ZURICH (Reuters) - An extra $103 trillion of credit is needed over the next decade if global economic growth is to meet consensus forecasts, the World Economic Forum and McKinsey said in a report to be discussed at next week’s Davos meeting.
The study, to be presented at the WEF’s annual meeting of policymakers, bankers and business leaders in the Swiss ski resort, said meeting credit demand would be challenging.
“Globally, financial protectionism may constrain cross-border financing, a key to the provision of sufficient credit in the next decade, as global imbalances persist,” the WEF said in a statement on Tuesday.
It said Asia might struggle to meet high credit demand growth of $40 trillion with less developed financial systems and capital markets, while banks in the European Union would need to lend a further $13 trillion.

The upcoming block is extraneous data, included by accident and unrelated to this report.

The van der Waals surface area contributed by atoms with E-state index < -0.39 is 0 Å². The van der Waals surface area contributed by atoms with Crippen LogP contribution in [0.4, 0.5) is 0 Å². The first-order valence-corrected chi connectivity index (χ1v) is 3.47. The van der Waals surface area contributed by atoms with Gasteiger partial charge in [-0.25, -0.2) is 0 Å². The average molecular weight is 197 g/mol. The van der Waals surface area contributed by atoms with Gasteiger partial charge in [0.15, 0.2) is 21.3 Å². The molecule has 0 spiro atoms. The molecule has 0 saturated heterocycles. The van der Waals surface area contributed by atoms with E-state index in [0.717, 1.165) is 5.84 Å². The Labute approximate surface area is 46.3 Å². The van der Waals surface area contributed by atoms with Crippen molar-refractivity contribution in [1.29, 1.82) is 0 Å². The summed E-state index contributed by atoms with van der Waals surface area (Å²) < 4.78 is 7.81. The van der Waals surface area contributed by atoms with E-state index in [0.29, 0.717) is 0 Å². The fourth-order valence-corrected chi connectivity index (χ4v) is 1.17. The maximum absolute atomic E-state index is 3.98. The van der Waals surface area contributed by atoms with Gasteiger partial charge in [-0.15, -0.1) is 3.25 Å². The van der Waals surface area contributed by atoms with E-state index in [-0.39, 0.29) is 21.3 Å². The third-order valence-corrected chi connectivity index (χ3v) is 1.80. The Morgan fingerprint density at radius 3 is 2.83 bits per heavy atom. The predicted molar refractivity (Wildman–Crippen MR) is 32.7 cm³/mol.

“To supply this, banks will require additional capital that, after retained earnings, could lead to a capital shortfall of $2 trillion,” the report said.
Meanwhile, the United States will continue to need to draw on global savings, potentially by up to $3.8 trillion in 2020, to fund its credit needs, unless there is a big increase in the domestic savings rate.
“The report finds that the large projection in credit demand can be safely met, but financial institutions, regulators and policymakers need more robust indicators of unsustainable lending, contagion risk and credit shortages,” it said.
Reporting by Emma Thomasson, editing by Mike Peacock